In honor of the journey Chris is taking south of the equator this month, I thought it appropriate to pay tribute to some unique things that make Brazil special…
The Brazilian Flag
Just cool. The colors, the style and the unique star-studded Southern Hemisphere sky. The sky depicts 27 white, five-pointed stars one for each state and the Federal District. the stars are arranged in the pattern of the night sky over Rio de Janeiro on November 15, 1889 (when the last Emperor of Brazil was deposed, and the republic proclaimed). The stars in view include the constellations Southern Cross, Scorpius, Canis Major and others. A banner across the sky reads, “ORDEM E PROGRESSO,” which means “order and progress” in Portuguese.
The “Brazilian Blur”, possibly the fastest basketball player (with apologies to Lebron James and Gilbert Arenas) on the planet. He’s serving as an offensive catalyst for the current NBA Phoenix Suns playoff run. In one memorable play against the Los Angeles Lakers, Barbosa drove 1 vs. 4 defenders beating each of them to the basket with pure speed prompting coach Mike D’Antoni to state “For about 10 minutes tonight, he was the fastest man on Earth.”
Forward-thinking fuel economy
Brazil expects to become self-sufficient in energy this year, meeting its growing demand for fuel by raising output both from petroleum and ethanol. The use of ethanol, from sugar cane, is so widespread that gas stations have two sets of pumps, marked A for alcohol and G for gasoline. (More on NPR)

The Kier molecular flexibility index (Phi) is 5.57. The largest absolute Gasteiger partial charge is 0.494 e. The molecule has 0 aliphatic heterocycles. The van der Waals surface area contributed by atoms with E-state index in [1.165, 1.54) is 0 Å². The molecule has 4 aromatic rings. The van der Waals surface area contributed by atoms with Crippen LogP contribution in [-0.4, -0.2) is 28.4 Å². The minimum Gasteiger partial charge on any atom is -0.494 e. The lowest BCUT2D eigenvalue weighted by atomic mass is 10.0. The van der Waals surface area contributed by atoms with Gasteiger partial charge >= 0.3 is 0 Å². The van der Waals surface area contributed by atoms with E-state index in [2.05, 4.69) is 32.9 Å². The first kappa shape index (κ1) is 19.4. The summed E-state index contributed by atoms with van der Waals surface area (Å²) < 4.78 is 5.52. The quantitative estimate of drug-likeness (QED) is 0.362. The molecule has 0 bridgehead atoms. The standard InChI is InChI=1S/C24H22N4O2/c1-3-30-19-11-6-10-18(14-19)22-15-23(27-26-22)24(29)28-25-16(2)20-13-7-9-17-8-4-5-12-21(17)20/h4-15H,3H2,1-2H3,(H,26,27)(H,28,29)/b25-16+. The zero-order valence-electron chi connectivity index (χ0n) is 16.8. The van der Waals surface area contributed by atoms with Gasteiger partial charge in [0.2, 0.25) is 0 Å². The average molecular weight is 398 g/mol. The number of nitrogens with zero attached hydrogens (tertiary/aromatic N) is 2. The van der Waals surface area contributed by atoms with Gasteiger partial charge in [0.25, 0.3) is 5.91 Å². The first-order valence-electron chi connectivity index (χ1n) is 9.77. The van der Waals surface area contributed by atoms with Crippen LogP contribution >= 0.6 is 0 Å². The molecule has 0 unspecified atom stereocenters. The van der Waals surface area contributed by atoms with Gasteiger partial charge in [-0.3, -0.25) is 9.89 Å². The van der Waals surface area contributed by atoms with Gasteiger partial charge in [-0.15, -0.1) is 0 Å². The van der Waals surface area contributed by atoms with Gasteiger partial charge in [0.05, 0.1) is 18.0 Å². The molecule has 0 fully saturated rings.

These hot, freshly-fried churros are served street-side with a fresh, hot carmel filling. (Confession: I discovered these on a cold February morning at Petticoat Lane Market in London. My friend Nathan, who spent a couple years in Brazil confirms these churro are readily available on the street and delicious.)
Champions in 2 of the past 3 World Cups, probably the most successful football team in the world. It is often said that in football (soccer) “The English invented it, the Brazilians perfected it.” No wonder Nike pays the CBF $12 Million/year to wear the swoosh.
A style of restaurant service in Brazilian restaurants. Pay a fixed price and the waiters bring food to each customer until the customers signify that they have had enough. Servers come to the table with knives and a skewer, on which are speared various kinds of meat, most commonly local cuts of beef, pork, or chicken. Awesome!
All this and I have never been to the country! Yet. Who can add to the list?